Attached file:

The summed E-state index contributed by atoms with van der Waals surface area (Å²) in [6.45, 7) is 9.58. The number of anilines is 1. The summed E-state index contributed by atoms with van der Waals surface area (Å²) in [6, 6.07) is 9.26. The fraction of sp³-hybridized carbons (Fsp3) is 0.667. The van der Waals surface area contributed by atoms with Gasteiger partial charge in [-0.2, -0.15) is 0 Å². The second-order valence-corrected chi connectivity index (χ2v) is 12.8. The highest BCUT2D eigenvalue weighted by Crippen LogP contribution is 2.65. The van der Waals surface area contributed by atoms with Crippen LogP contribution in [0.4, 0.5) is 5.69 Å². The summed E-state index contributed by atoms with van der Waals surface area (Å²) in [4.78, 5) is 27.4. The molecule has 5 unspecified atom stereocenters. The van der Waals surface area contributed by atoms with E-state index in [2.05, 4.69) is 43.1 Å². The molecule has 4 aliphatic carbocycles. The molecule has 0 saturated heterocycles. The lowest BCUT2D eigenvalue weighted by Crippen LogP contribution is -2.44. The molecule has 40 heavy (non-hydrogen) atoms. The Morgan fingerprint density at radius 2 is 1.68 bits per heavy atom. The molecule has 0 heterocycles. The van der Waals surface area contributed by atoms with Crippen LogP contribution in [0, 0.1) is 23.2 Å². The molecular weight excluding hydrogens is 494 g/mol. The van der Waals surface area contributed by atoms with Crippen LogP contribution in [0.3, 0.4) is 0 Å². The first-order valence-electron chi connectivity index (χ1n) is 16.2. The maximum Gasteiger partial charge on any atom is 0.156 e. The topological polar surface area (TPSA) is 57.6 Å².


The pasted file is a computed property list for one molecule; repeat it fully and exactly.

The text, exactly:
The summed E-state index contributed by atoms with van der Waals surface area (Å²) in [6.45, 7) is 9.58. The number of anilines is 1. The summed E-state index contributed by atoms with van der Waals surface area (Å²) in [6, 6.07) is 9.26. The fraction of sp³-hybridized carbons (Fsp3) is 0.667. The van der Waals surface area contributed by atoms with Gasteiger partial charge in [-0.2, -0.15) is 0 Å². The second-order valence-corrected chi connectivity index (χ2v) is 12.8. The highest BCUT2D eigenvalue weighted by Crippen LogP contribution is 2.65. The van der Waals surface area contributed by atoms with Crippen LogP contribution in [0.4, 0.5) is 5.69 Å². The summed E-state index contributed by atoms with van der Waals surface area (Å²) in [4.78, 5) is 27.4. The molecule has 5 unspecified atom stereocenters. The van der Waals surface area contributed by atoms with E-state index in [2.05, 4.69) is 43.1 Å². The molecule has 4 aliphatic carbocycles. The molecule has 0 saturated heterocycles. The lowest BCUT2D eigenvalue weighted by Crippen LogP contribution is -2.44. The molecule has 40 heavy (non-hydrogen) atoms. The Morgan fingerprint density at radius 2 is 1.68 bits per heavy atom. The molecule has 0 heterocycles. The van der Waals surface area contributed by atoms with Crippen LogP contribution in [0, 0.1) is 23.2 Å². The molecular weight excluding hydrogens is 494 g/mol. The van der Waals surface area contributed by atoms with Crippen LogP contribution in [0.3, 0.4) is 0 Å². The first-order valence-electron chi connectivity index (χ1n) is 16.2. The maximum Gasteiger partial charge on any atom is 0.156 e. The topological polar surface area (TPSA) is 57.6 Å².